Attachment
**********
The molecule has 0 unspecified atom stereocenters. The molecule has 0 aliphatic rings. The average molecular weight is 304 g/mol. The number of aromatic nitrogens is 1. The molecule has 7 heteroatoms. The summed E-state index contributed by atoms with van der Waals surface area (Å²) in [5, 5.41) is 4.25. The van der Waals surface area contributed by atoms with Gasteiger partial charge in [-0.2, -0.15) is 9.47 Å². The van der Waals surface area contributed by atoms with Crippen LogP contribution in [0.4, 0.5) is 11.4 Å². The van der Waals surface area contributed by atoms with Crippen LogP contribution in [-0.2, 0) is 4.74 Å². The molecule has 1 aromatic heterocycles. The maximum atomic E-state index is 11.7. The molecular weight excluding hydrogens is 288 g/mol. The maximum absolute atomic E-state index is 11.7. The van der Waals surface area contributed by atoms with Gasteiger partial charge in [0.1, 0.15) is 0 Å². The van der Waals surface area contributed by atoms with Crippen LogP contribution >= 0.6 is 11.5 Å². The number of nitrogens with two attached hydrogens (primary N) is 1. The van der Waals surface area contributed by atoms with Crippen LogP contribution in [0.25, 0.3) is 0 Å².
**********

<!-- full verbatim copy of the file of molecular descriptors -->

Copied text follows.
The molecule has 0 unspecified atom stereocenters. The molecule has 0 aliphatic rings. The average molecular weight is 304 g/mol. The number of aromatic nitrogens is 1. The molecule has 7 heteroatoms. The summed E-state index contributed by atoms with van der Waals surface area (Å²) in [5, 5.41) is 4.25. The van der Waals surface area contributed by atoms with Gasteiger partial charge in [-0.2, -0.15) is 9.47 Å². The van der Waals surface area contributed by atoms with Crippen LogP contribution in [0.4, 0.5) is 11.4 Å². The van der Waals surface area contributed by atoms with Crippen LogP contribution in [-0.2, 0) is 4.74 Å². The molecule has 1 aromatic heterocycles. The maximum atomic E-state index is 11.7. The molecular weight excluding hydrogens is 288 g/mol. The maximum absolute atomic E-state index is 11.7. The van der Waals surface area contributed by atoms with Gasteiger partial charge in [0.1, 0.15) is 0 Å². The van der Waals surface area contributed by atoms with Crippen LogP contribution >= 0.6 is 11.5 Å². The number of nitrogens with two attached hydrogens (primary N) is 1. The van der Waals surface area contributed by atoms with Crippen LogP contribution in [0.25, 0.3) is 0 Å².